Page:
Nel's New Day

August 31, 2016

Florida: Rubio In for Now, Corey Out

Florida’s primary yesterday had bad news and good news. GOP Sen. Marco Rubio is still on the path to re-election after defeating his Trump-supported opponent. He won’t promise to stay the entire six years if elected, obviously using the Senate as a stepping stone for another presidential run in 2020. Whatever Rubio promises, however, is always subject to change, for example, his assertion—10,000 times by his own count—that he wouldn’t run for re-election. Within months, he made these claims: people who don’t want to vote, shouldn’t run for the Senate; all government workers who don’t do their jobs should be fired; he needs to vote only on important issues; and “there is really no other job in the country where if you don’t do your job, you don’t get fired.” The last one was said on the Senate floor, and he’s right—while he takes home $174,000 every year. He said that he didn’t need to vote because he was running for president.

Although Rubio never used the word “hate” for his feelings about the Senate, he did say that “we’re not going to fix America with senators and congressmen.” After Rubio had possibly the worst voting record ever in the Senate, missing almost one-third of his votes last year, newspapers such as Florida’s Sun-Sentinel, which had originally endorsed Rubio, called on him to “resign, not rip us off.”

The good news from yesterday’s Florida primary is that 4th Judicial State Attorney Angela Corey lost to a little-known corporate lawyer and former prosecutor, Melissa Nelson, 64 to 26 percent. Nelson still has to defeat write-in candidate Kenny Leigh in the general election, but no write-in candidate has ever been elected to such a position. Leigh has made no campaign appearances and not raised any money. Corey departs the office as the first incumbent state attorney in “modern history” to lose a contested election.

corey-AP_imgPeople may remember Angela Corey as the woman who botched the prosecution of George Zimmerman and saved him from prison after he stalked and killed teenager Trayvon Martin. But the Florida state attorney has a much broader reputation in destroying lives.

Corey was the person who put Marissa Alexander into prison for 20 years after she fired shots into a wall to protect herself from her abusive husband. In Florida, the “stand your ground” law seems to apply only to non-black males. A public outcry got Alexander another trial, but Corey was determined to put her back for 60 years. Alexander finally managed a plea that kept her under house arrest for three years. Two years before Alexander’s conviction, Corey’s territory, Duval County, had the highest incarceration rate in the state despite an historic low of crime in Florida.

With under five percent of Florida’s population, Duval County has 25 percent of the state’s death sentences and one of fewer than 20 counties that handed out more than five death sentences from 2010 to 2015. Two-thirds of the death sentences between 2009 and 2014 were for blacks, including 19-year-old Michael Shellito who suffers from extreme mental illness and has a low IQ.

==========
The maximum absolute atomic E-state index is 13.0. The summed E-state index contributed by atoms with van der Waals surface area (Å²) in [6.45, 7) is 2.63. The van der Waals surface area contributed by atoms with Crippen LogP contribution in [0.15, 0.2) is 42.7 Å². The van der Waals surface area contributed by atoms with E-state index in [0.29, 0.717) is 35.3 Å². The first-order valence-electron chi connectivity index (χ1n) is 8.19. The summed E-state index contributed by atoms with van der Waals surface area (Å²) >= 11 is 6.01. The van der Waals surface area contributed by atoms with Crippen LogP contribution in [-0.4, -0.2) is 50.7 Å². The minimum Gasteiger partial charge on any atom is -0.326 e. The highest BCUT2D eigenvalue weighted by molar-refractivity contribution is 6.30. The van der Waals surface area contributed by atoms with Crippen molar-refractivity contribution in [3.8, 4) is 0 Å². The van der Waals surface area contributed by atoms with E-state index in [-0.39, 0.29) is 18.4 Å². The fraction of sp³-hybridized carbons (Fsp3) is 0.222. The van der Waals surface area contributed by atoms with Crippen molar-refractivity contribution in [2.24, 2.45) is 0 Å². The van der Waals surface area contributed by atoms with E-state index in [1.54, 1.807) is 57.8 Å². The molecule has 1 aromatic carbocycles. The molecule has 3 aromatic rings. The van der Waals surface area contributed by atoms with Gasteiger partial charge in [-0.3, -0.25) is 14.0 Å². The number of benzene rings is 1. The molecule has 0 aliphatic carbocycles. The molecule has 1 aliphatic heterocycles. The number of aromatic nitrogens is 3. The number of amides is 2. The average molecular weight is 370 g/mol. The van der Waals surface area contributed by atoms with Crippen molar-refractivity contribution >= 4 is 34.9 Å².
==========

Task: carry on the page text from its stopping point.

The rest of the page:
cristianCristian Fernandez, 12, was another of Corey’s victims. Five years ago, he was questioned with no adult present and then convicted of killing his two-year-old brother, David. The children were left alone, and their mother waited over eight hours to take David to a hospital after Cristian said the toddler had hurt himself. She was sentenced to probation with no jail time. After Cristian said that he had pushed David against a bookshelf, he was charged with first-degree murder as an adult.

Florida law requires intent to kill for first-degree murder and carries a mandatory life sentence; in Corey’s terrain, all juveniles charged with murder are charged as adults, 1,475 in the Jacksonville area as compared to 34 in Miami-Dade (the most populated judicial district with higher rates of youth) between 2009 and 2013. The U.S. Supreme Court ruled that juveniles cannot be sentenced with mandatory life imprisonment but can still be charged as adults. According to this ruling, neuroscience shows that young people, because of their “immaturity, recklessness and impetuosity,” are less culpable than adults.

To protect juveniles in adult prisons from being physically assaulted or raped, these inmates were typically put into complete isolation until President Obama banned this practice earlier this year. Adult prisons have no educational or counseling facilities—no opportunity for rehabilitation. Put into solitary, Cristian had two visits from a mental-health counselor in 30 days along with a few phone calls.

Corey’s office also blackmails juveniles to plead guilty to the maximum juvenile sentence by threatening them with charging them as adults. She had strong support from elected public defender Matt Shirk, who is supposed to be on the defendant’s side. He fired most of the longtime public defenders in the office and appointed his friend Refik Eler as his second-in-command. Shirk was investigated by the Florida Commission on Ethics for violations including sexually harassing women he hired and then firing them because his wife threatened him with divorce if he didn’t. The Florida Commission on Ethics suggested that Shirk resign immediately; he didn’t.

Second-in-command Eler was cited four times by Florida courts for ineffective counsel, including telling clients not to argue that they have a mental disease or defect in death-penalty cases. Eight of Eler’s clients have gone to death row, more than any other Florida public defender. Some indigent defendants now opt to represent themselves, for example a man who lost a 12-month plea deal after the public defender failed to follow up. The man was released after seven years because he filed a federal habeas petition.